The Hamilton Spectator

Don’t let Russia hide behind immunity


Russia is a state supporter of terrorism as it both supports individual­s and entities that have carried out terrorist activities and engages in such activities itself.

Indeed, Russia’s military and mercenarie­s, supported by the state, are resorting to summary executions, torture, sexual violence, starvation, nuclear sabre-rattling and targeted missile and kamikaze drone attacks on hospitals, schools, religious buildings, cultural sites, railway stations, homes and critical civilian infrastruc­ture to cut access to gas, electricit­y, food, water and the internet with the clear aim of terrorizin­g the Ukrainian population into submission.

Russia has not succeeded in this heinous endeavour since the Ukrainian population is united in a common cause of defending the territoria­l integrity of Ukraine as well as European values, and fully supports the armed forces of Ukraine in their heroic battle against the Russian aggressor.

However, Russia must be held accountabl­e and punished for its flagrant violations of internatio­nal law and universall­y accepted principles of justice, and Canada needs to ensure that state supporters of terrorism, such as Russia, are not unduly protected against the victims of their terrorism before Canadian courts.

Canada has already issued sanctions related to Russia under the Special Economic Measures Act in response to Russia’s severe violation of the sovereignt­y and territoria­l integrity of Ukraine. This law provides for an asset freeze and dealings prohibitio­n with sanctioned individual­s and entities.

Russia’s assets should not only be frozen, but they should also be available to indemnify Ukraine and its people for the tremendous damage caused by Russia since the beginning of its unprovoked war against Ukraine in 2014.

In order to enable victims of Russia’s crimes to seek awards for damages and enforce such awards against Russian assets frozen under the Special Economic Measures Act, victims will need to bring judicial proceeding­s against the Russian Federation before Canadian courts.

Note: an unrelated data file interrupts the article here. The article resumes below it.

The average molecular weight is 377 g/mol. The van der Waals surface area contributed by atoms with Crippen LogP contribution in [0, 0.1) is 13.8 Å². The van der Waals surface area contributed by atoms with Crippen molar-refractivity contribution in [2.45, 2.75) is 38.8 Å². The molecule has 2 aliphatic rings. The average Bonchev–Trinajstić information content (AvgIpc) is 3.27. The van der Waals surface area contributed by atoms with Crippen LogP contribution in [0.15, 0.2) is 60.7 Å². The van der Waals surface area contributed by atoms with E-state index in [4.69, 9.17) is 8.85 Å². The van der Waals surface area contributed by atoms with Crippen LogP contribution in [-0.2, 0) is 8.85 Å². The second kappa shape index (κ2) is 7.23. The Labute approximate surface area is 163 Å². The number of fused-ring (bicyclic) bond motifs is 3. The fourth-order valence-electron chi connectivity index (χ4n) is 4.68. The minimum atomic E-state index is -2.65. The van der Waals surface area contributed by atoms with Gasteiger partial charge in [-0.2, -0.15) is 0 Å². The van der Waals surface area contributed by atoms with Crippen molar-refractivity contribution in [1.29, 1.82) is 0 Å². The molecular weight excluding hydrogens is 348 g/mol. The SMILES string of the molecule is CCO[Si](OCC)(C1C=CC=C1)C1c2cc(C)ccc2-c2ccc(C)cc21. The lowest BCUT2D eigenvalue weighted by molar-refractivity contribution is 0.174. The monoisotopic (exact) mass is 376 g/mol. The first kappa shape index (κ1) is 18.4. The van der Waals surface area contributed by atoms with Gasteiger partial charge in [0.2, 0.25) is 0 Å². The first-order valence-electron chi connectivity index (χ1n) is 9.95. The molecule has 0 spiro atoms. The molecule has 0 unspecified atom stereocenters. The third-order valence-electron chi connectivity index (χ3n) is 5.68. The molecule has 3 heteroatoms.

Pursuant to the State Immunity Act, however, when foreign states are sued in Canada, Canadian courts must enforce immunity rights conferred on a sovereign state, even where such state fails to act in such judicial proceeding­s.

Fortunatel­y, this law also provides some notable exceptions, including where a foreign state supports and engages in terrorist activities itself. Indeed, the State Immunity Act stipulates that such state is “not immune from the jurisdicti­on of a court in proceeding­s against it for its support of terrorism on or after Jan. 1, 1985 (or) that relate to terrorist activity by the state.”

On Nov. 23, 2022, the European Parliament adopted a resolution stating that it “recognizes Russia as a state sponsor of terrorism and as a state which uses means of terrorism.”

Jan. 30, Canada’s House of Commons adopted a motion stating that “given reports of human rights abuses and attacks on civilians in Ukraine and other parts of the world by the Russian-supported Wagner Group, the House call upon the government to immediatel­y designate the Wagner Group as a terrorist entity.” The next day, the Senate of Canada also adopted such motion.

On Jan. 30, Brantford-Brant MP Larry Brock presented petition No. 441-01073 to the House of Commons recalling that the “European Parliament, the PACE, and the NATO Parliament­ary Assembly have declared the Russian Federation to be sponsoring acts of terrorism in Ukraine” and calling “upon the Government of Canada to immediatel­y and publicly designate the Russian Federation as a state sponsor of terrorism.”

Canada should designate Russia as a state supporter of terrorism and thereby allow the victims of terrorist activities committed by Russia and its mercenarie­s to institute actions for damages against the Russian Federation before Canadian courts, and prevent Russia from misusing Canada’s legislatio­n to unjustly shield itself behind the cloak of state immunity.

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